Radiflow releases 'SCADA Attackers Taxonomy and Analysis' whitepaper | Automation.com

Radiflow releases 'SCADA Attackers Taxonomy and Analysis' whitepaper

Radiflow releases 'SCADA Attackers Taxonomy and Analysis' whitepaper

January 23, 2019 – Radiflow, a provider of industrial cybersecurity solutions for critical infrastructure, announced that the company is presenting a new approach for classifying the attack characteristics and assessing attack vulnerabilities on OT networks in a recently published whitepaper titled Meet Your Attacker: SCADA Attackers Taxonomy and Analysis.

In the company’s whitepaper, Radiflow explains that while the reporting on cybersecurity incidents and attack campaigns is on the rise, each reporting organization uses a different analysis methodology.

For example, the cyberattack in the power grid in Ukraine in 2015 was covered by over 30 research centers around the world with each using its own methodology and publishing biased conclusions influenced by the researcher’s knowledge and the organization’s point of view.

“The increase in the number of reports, each with a different analysis methodology, makes it challenging for security analysts to derive coherent and clear conclusions from the cases,” explained Yehonatan Kfir, CTO of Radiflow and the author of this whitepaper. “The current lack of a single taxonomy to analyze security incidents leads to difficulties in understanding the threat landscape in an unbiased way.”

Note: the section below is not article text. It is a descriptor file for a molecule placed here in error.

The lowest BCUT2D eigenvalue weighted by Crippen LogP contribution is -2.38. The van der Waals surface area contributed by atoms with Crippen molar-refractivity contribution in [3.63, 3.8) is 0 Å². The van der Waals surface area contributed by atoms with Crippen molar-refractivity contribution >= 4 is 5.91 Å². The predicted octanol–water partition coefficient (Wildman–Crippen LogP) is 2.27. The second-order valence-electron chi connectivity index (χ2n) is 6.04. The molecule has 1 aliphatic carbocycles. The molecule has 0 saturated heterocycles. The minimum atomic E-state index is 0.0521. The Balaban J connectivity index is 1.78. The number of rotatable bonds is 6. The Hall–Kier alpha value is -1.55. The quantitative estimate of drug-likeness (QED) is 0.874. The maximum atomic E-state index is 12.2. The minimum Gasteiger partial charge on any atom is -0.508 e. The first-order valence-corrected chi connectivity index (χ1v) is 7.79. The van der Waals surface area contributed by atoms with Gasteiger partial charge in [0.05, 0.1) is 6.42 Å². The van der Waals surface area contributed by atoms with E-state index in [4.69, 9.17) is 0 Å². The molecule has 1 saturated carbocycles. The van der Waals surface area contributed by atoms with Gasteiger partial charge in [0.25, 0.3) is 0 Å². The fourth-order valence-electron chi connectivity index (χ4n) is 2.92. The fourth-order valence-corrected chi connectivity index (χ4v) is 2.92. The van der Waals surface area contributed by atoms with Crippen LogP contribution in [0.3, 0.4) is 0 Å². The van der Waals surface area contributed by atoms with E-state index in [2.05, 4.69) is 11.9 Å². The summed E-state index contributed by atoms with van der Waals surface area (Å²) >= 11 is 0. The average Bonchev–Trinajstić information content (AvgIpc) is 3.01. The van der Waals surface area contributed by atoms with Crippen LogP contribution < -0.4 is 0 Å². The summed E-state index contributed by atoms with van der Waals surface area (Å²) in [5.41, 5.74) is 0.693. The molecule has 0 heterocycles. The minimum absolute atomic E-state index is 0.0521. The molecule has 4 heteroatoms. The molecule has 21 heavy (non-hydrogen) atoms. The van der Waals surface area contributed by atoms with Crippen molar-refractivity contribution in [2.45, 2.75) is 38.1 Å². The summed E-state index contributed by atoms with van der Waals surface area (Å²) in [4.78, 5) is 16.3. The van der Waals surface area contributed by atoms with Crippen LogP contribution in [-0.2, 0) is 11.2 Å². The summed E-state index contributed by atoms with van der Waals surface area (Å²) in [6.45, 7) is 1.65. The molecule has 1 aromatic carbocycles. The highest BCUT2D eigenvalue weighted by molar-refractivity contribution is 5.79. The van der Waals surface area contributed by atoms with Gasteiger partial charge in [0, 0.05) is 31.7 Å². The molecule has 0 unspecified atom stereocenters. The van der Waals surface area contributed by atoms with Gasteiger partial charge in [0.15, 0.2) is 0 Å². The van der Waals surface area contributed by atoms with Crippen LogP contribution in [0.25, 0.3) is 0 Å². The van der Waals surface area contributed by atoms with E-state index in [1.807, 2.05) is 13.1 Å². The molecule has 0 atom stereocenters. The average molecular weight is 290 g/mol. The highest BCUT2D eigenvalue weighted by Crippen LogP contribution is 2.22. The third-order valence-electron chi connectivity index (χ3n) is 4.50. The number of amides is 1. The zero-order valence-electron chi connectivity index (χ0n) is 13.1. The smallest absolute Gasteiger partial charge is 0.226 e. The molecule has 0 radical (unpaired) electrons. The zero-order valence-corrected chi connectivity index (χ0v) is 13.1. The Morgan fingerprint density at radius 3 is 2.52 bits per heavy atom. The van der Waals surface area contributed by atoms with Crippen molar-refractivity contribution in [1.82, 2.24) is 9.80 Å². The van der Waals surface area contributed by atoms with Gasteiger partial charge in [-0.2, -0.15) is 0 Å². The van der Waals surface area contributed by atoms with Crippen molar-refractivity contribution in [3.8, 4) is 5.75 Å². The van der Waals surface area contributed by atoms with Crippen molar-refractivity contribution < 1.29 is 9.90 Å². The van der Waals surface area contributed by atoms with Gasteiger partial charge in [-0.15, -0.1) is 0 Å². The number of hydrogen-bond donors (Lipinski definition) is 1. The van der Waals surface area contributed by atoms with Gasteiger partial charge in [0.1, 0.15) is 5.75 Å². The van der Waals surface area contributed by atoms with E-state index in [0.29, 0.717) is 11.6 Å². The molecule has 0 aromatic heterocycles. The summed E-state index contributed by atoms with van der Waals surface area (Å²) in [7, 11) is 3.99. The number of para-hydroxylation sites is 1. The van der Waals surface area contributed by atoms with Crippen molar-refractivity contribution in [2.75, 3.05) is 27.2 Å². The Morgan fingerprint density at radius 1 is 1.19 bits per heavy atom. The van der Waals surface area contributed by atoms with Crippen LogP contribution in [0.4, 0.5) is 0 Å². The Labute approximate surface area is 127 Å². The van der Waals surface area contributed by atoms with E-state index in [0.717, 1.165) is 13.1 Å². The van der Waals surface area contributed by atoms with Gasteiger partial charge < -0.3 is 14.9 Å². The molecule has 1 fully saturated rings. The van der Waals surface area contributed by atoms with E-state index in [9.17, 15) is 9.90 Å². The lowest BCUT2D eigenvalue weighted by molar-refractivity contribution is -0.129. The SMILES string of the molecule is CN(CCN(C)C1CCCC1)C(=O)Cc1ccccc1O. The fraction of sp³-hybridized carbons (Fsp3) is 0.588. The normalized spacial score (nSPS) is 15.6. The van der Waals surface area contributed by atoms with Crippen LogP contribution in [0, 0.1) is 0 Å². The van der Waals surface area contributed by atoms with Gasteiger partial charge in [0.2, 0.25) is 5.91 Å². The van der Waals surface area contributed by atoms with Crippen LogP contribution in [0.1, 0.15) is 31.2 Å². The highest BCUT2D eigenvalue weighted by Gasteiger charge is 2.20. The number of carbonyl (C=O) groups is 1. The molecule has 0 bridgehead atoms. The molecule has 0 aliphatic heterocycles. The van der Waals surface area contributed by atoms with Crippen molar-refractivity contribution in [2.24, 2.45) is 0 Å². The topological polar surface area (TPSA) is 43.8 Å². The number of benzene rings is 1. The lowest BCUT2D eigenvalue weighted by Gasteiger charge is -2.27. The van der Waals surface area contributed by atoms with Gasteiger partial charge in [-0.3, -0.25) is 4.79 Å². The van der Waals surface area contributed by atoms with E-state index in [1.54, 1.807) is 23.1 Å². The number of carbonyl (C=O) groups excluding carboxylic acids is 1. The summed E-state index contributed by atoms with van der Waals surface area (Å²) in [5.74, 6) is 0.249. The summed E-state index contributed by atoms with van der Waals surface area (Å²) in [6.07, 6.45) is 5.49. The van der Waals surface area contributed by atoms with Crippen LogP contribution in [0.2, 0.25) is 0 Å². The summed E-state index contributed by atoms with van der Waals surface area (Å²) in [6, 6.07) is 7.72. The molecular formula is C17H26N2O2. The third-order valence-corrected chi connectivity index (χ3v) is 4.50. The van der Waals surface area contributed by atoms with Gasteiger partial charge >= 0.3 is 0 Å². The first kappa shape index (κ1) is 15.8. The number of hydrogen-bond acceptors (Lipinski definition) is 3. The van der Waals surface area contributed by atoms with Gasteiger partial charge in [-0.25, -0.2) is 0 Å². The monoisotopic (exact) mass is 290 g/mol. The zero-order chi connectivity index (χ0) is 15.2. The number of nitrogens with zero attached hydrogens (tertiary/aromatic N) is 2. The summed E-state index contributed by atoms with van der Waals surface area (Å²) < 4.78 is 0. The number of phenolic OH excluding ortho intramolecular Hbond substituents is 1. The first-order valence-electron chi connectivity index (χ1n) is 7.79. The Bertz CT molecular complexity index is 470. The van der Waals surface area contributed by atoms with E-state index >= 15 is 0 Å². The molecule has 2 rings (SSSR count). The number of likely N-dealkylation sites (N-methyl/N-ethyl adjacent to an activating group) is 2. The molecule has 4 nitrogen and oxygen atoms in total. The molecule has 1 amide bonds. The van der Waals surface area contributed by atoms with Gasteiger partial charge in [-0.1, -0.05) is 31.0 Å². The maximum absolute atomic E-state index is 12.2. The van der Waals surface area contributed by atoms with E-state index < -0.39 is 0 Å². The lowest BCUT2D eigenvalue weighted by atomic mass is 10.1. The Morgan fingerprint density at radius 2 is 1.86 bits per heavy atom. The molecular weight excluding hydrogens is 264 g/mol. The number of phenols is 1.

In the whitepaper, Radiflow analyzes several highly publicized cybersecurity incidents over the past ten years, including the Triton and the Ukraine electricity blackout cases, and puts forward a new evidence-based taxonomy for classifying and analyzing the impact of each on OT networks.

According to Radiflow, the next evolutional step in risk analysis for critical infrastructure operators and industrial enterprises is dynamically determining the impact of disclosed vulnerabilities. The company advocates that this should be done based on the context of the organization’s OT network and business logic related to the relevant attacker models.

“Here too there are issues with the existing methods as the two major vulnerability disclosure organizations – NIST and ICS-CERT – use scoring standards for the risk assessment of disclosed vulnerabilities with a bias towards IT networks, specifically the potential of a vulnerability to compromise sensitive data and cause non-compliance with regulations,” stated Kfir. “Even though these two organizations do not always agree on the impact of a disclosed vulnerability, this framework is clearly a good fit for corporate IT networks, although is not always applicable to the context of industrial environments and the SCADA and ICS systems running on OT networks.”


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